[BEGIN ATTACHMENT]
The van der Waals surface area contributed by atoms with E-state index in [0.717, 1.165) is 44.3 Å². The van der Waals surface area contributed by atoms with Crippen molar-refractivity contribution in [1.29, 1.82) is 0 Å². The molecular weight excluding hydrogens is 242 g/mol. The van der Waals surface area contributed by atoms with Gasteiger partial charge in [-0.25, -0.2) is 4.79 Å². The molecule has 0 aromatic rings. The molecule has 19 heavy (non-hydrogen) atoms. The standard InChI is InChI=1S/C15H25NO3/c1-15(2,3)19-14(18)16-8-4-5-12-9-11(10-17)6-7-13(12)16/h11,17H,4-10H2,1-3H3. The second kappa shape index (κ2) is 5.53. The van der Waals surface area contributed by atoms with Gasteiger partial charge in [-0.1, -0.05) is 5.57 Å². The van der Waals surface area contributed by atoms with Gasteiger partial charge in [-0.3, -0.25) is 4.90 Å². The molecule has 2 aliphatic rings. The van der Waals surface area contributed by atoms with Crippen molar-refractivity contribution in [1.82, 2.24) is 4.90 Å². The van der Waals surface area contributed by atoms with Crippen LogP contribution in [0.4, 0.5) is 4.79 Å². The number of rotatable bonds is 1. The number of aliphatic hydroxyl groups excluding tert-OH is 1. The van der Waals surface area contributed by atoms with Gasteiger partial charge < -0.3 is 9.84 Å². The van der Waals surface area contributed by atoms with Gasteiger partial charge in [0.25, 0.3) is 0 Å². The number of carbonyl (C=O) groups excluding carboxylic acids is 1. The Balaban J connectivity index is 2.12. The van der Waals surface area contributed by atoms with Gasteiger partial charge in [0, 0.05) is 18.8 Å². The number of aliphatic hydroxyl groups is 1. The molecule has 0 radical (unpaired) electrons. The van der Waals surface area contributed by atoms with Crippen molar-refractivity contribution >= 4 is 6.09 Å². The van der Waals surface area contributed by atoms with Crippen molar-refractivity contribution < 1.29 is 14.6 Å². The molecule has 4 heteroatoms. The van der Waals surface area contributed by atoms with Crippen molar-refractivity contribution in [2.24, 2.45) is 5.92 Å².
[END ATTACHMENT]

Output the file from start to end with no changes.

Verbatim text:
The van der Waals surface area contributed by atoms with E-state index in [0.717, 1.165) is 44.3 Å². The van der Waals surface area contributed by atoms with Crippen molar-refractivity contribution in [1.29, 1.82) is 0 Å². The molecular weight excluding hydrogens is 242 g/mol. The van der Waals surface area contributed by atoms with Gasteiger partial charge in [-0.25, -0.2) is 4.79 Å². The molecule has 0 aromatic rings. The molecule has 19 heavy (non-hydrogen) atoms. The standard InChI is InChI=1S/C15H25NO3/c1-15(2,3)19-14(18)16-8-4-5-12-9-11(10-17)6-7-13(12)16/h11,17H,4-10H2,1-3H3. The second kappa shape index (κ2) is 5.53. The van der Waals surface area contributed by atoms with Gasteiger partial charge in [-0.1, -0.05) is 5.57 Å². The van der Waals surface area contributed by atoms with Gasteiger partial charge in [-0.3, -0.25) is 4.90 Å². The molecule has 2 aliphatic rings. The van der Waals surface area contributed by atoms with Crippen molar-refractivity contribution in [1.82, 2.24) is 4.90 Å². The van der Waals surface area contributed by atoms with Crippen LogP contribution in [0.4, 0.5) is 4.79 Å². The number of rotatable bonds is 1. The number of aliphatic hydroxyl groups excluding tert-OH is 1. The van der Waals surface area contributed by atoms with Gasteiger partial charge < -0.3 is 9.84 Å². The van der Waals surface area contributed by atoms with Gasteiger partial charge in [0.25, 0.3) is 0 Å². The number of carbonyl (C=O) groups excluding carboxylic acids is 1. The Balaban J connectivity index is 2.12. The van der Waals surface area contributed by atoms with Gasteiger partial charge in [0, 0.05) is 18.8 Å². The number of aliphatic hydroxyl groups is 1. The molecule has 0 radical (unpaired) electrons. The van der Waals surface area contributed by atoms with Crippen molar-refractivity contribution >= 4 is 6.09 Å². The van der Waals surface area contributed by atoms with Crippen molar-refractivity contribution < 1.29 is 14.6 Å². The molecule has 4 heteroatoms. The van der Waals surface area contributed by atoms with Crippen molar-refractivity contribution in [2.24, 2.45) is 5.92 Å².